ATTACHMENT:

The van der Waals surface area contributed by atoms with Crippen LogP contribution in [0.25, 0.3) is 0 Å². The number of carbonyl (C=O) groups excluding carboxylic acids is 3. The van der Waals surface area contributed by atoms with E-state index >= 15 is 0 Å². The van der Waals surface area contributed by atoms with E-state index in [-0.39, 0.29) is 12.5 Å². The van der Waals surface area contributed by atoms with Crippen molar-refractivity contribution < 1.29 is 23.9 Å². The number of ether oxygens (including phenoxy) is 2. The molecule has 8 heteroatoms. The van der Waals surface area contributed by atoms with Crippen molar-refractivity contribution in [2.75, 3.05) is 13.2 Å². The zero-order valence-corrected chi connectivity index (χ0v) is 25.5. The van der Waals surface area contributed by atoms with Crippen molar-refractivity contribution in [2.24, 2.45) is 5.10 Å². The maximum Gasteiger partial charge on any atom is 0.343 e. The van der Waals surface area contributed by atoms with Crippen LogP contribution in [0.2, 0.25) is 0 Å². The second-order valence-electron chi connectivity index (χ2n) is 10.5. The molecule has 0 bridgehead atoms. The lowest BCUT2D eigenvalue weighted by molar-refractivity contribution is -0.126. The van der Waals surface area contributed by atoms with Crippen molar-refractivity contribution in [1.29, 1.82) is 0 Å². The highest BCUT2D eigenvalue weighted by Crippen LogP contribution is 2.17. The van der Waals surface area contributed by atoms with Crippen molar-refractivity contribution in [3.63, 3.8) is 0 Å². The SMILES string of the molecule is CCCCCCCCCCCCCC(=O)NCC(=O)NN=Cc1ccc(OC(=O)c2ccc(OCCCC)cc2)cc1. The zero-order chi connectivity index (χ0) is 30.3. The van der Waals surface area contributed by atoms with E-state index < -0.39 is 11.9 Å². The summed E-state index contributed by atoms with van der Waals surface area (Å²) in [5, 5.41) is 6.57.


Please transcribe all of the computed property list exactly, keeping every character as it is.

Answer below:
The van der Waals surface area contributed by atoms with Crippen LogP contribution in [0.25, 0.3) is 0 Å². The number of carbonyl (C=O) groups excluding carboxylic acids is 3. The van der Waals surface area contributed by atoms with E-state index >= 15 is 0 Å². The van der Waals surface area contributed by atoms with E-state index in [-0.39, 0.29) is 12.5 Å². The van der Waals surface area contributed by atoms with Crippen molar-refractivity contribution < 1.29 is 23.9 Å². The number of ether oxygens (including phenoxy) is 2. The molecule has 8 heteroatoms. The van der Waals surface area contributed by atoms with Crippen molar-refractivity contribution in [2.75, 3.05) is 13.2 Å². The zero-order valence-corrected chi connectivity index (χ0v) is 25.5. The van der Waals surface area contributed by atoms with Crippen molar-refractivity contribution in [2.24, 2.45) is 5.10 Å². The maximum Gasteiger partial charge on any atom is 0.343 e. The van der Waals surface area contributed by atoms with Crippen LogP contribution in [0.2, 0.25) is 0 Å². The second-order valence-electron chi connectivity index (χ2n) is 10.5. The molecule has 0 bridgehead atoms. The lowest BCUT2D eigenvalue weighted by molar-refractivity contribution is -0.126. The van der Waals surface area contributed by atoms with Crippen molar-refractivity contribution in [1.29, 1.82) is 0 Å². The highest BCUT2D eigenvalue weighted by Crippen LogP contribution is 2.17. The van der Waals surface area contributed by atoms with Crippen molar-refractivity contribution in [3.63, 3.8) is 0 Å². The SMILES string of the molecule is CCCCCCCCCCCCCC(=O)NCC(=O)NN=Cc1ccc(OC(=O)c2ccc(OCCCC)cc2)cc1. The zero-order chi connectivity index (χ0) is 30.3. The van der Waals surface area contributed by atoms with E-state index < -0.39 is 11.9 Å². The summed E-state index contributed by atoms with van der Waals surface area (Å²) in [5, 5.41) is 6.57.